Purpose – The purpose of this paper is to investigate ways in which university students are introduced to disciplines and thence to the professions based on those disciplines. Design/methodology/approach – E‐mail interviews with a broad sample of university teachers in a variety of professional disciplines formed the basis of a grounded theory approach to identification of analytically distinct themes. Findings – Four different approaches were identified from the interview data, labelled as academic, apprenticeship, affective, and experiential. While these themes represent distinct approaches to introductory classes in professional fields, and have been described independently in the paper, in practice most teachers would use combinations of them. Research limitations/implications – The research represents a first stage in investigating approaches to introducing students to a discipline and profession. No claim is made to randomness, completeness or representativeness of the sample, which indeed was heavily based on colleagues in the broad area of pedagogy and teacher preparation. Practical implications – Teachers of introductory classes in professional disciplines can recognise their own approaches in the themes identified, and can consider a broader range of approaches based on the complete results. Workplace supervisors can consider diverse approaches utilised in academic settings. Social implications – Findings can contribute towards an awareness of the effect of introductory approaches to disciplines and professions in university classes, with potential implications for the way that university‐trained professionals are accepted into the workplace. Originality/value – The research, unusually, shifts the focus from the end stage of professional education at university to the initial level. The investigation may form the basis of further research.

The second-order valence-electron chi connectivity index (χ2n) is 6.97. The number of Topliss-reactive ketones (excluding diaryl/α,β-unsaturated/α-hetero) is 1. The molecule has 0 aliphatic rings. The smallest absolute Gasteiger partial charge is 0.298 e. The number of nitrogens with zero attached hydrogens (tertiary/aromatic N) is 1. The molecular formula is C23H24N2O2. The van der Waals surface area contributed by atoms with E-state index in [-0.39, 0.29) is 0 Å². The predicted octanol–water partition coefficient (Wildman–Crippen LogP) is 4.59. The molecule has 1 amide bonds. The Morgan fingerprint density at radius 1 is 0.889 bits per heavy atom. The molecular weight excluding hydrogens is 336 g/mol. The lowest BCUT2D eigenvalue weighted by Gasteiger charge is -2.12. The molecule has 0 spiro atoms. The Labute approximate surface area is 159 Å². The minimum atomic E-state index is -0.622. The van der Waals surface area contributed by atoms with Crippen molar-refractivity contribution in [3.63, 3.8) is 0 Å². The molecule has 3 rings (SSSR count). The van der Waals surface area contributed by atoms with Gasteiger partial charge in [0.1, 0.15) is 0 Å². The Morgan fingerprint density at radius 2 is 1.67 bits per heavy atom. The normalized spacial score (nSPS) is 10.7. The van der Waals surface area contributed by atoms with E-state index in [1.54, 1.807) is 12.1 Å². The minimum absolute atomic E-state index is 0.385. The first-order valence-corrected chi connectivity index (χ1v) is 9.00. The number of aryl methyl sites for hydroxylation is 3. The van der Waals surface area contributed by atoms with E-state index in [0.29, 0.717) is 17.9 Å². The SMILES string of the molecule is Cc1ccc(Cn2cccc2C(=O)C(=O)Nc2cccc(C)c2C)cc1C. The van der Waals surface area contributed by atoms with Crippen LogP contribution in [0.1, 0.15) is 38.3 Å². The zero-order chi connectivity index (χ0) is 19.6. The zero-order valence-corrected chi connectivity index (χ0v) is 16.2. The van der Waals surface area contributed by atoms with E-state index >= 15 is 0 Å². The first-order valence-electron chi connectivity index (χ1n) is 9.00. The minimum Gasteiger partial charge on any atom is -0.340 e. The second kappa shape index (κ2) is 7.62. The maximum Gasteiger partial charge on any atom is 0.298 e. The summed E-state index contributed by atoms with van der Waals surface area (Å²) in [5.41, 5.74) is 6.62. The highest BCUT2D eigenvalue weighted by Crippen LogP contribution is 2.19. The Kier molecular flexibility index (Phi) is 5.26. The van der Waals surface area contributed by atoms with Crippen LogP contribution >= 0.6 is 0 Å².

Journal of Workplace Learning – Emerald Publishing
Published: Feb 23, 2010
Keywords: Professional education; Expectation; Interviews
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